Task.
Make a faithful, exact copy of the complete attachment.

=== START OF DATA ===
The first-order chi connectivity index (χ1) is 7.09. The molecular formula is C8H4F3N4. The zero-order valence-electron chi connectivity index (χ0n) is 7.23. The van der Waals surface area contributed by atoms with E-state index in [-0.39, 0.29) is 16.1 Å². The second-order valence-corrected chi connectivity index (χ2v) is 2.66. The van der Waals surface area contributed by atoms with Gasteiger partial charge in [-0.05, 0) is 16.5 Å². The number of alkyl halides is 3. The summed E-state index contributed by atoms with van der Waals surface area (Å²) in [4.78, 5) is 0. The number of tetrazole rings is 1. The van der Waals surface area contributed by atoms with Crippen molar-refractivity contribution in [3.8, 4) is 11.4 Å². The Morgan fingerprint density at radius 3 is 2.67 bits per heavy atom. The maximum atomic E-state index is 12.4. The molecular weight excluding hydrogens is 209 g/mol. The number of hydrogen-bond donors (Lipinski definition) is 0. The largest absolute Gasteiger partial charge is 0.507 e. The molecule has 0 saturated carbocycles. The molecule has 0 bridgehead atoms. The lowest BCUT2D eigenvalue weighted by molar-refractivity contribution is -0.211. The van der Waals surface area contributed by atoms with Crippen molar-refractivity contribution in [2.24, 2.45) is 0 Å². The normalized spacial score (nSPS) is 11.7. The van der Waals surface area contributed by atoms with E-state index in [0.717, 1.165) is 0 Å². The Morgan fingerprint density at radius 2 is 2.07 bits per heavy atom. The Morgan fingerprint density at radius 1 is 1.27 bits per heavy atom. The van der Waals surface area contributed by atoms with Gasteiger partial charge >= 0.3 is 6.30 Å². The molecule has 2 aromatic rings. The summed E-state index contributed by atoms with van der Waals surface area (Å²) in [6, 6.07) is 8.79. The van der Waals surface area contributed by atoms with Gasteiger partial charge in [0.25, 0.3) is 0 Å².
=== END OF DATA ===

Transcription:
The first-order chi connectivity index (χ1) is 7.09. The molecular formula is C8H4F3N4. The zero-order valence-electron chi connectivity index (χ0n) is 7.23. The van der Waals surface area contributed by atoms with E-state index in [-0.39, 0.29) is 16.1 Å². The second-order valence-corrected chi connectivity index (χ2v) is 2.66. The van der Waals surface area contributed by atoms with Gasteiger partial charge in [-0.05, 0) is 16.5 Å². The number of alkyl halides is 3. The summed E-state index contributed by atoms with van der Waals surface area (Å²) in [4.78, 5) is 0. The number of tetrazole rings is 1. The van der Waals surface area contributed by atoms with Crippen molar-refractivity contribution in [3.8, 4) is 11.4 Å². The Morgan fingerprint density at radius 3 is 2.67 bits per heavy atom. The maximum atomic E-state index is 12.4. The molecular weight excluding hydrogens is 209 g/mol. The number of hydrogen-bond donors (Lipinski definition) is 0. The largest absolute Gasteiger partial charge is 0.507 e. The molecule has 0 saturated carbocycles. The molecule has 0 bridgehead atoms. The lowest BCUT2D eigenvalue weighted by molar-refractivity contribution is -0.211. The van der Waals surface area contributed by atoms with Crippen molar-refractivity contribution in [2.24, 2.45) is 0 Å². The normalized spacial score (nSPS) is 11.7. The van der Waals surface area contributed by atoms with E-state index in [0.717, 1.165) is 0 Å². The Morgan fingerprint density at radius 2 is 2.07 bits per heavy atom. The Morgan fingerprint density at radius 1 is 1.27 bits per heavy atom. The van der Waals surface area contributed by atoms with Gasteiger partial charge >= 0.3 is 6.30 Å². The molecule has 2 aromatic rings. The summed E-state index contributed by atoms with van der Waals surface area (Å²) in [6, 6.07) is 8.79. The van der Waals surface area contributed by atoms with Gasteiger partial charge in [0.25, 0.3) is 0 Å².